Visual recognition and search company Riya has applied its matching technology to a new fashion shopping site called Like.com. The idea is that, when a shopper finds a fashion item he or she likes--a particular handbag or pair of shoes, for example--the search engine finds related products by examining the actual image. To get matches, users can do a keyword search, browse products or even browse items worn by celebrities.
Riya's technology works by studying one image and finding others that match it. E-tailers add their merchandise to Like.com simply by adding item images, or they can work with their affiliate networks to get listed. E-tailers are charged for Like.com's service by the click, but a few merchants use a cost-per-acquisition model.
"Like.com is very new," says Sucharita Mulpuru, a senior analyst at Forrester Research Inc. in Cambridge, Massachusetts. "It's unclear how it will change online shopping, but I am confident that it will be another layer retailers and comparison shopping engines will likely incorporate, if only because it's a really neat technology."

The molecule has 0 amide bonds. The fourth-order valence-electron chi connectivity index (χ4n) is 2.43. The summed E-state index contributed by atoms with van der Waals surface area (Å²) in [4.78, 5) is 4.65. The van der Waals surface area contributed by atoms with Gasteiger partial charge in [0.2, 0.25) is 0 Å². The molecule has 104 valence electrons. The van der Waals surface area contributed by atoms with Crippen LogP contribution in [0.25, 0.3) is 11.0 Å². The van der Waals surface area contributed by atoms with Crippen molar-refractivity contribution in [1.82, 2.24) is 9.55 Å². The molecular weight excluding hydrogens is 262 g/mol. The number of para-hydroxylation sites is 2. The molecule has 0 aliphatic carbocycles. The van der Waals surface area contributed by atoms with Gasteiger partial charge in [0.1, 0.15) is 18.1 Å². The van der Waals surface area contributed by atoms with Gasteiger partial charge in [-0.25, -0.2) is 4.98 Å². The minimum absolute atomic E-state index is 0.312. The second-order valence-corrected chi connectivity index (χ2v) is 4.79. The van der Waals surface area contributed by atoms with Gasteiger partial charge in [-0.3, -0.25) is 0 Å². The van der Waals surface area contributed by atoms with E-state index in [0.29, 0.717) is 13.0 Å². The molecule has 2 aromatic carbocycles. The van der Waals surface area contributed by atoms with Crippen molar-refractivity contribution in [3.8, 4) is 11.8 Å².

Listing merchandise on Like.com has paid off for CoutureCandy.com, a Santa Barbara, California, fashion products e-tailer. "CoutureCandy.com is constantly trying to improve user experience in categories like apparel, and efficient search is critical," says Matthew Hunter, 34-year-old president and co-founder with Eric Jones and Jill Johnson, both 37. "Visual search is incredibly powerful. However, right now, Riya is the only company offering true visual search. So we're really at the beginning of this new approach."
CoutureCandy.com works with Like.com through its affiliate network, Commission Junction. "We provide them a feed with our current inventory," Hunter says. "They process it, create a digital signature for each product photo and add each item to their search index."
As Like.com continues to get local and national press coverage, it's beginning to appear in natural search results under many retail-related terms. The company has also added a browser toolbar so users can start their search from anywhere on the web.Melissa Campanelli is a marketing and technology writer in New York City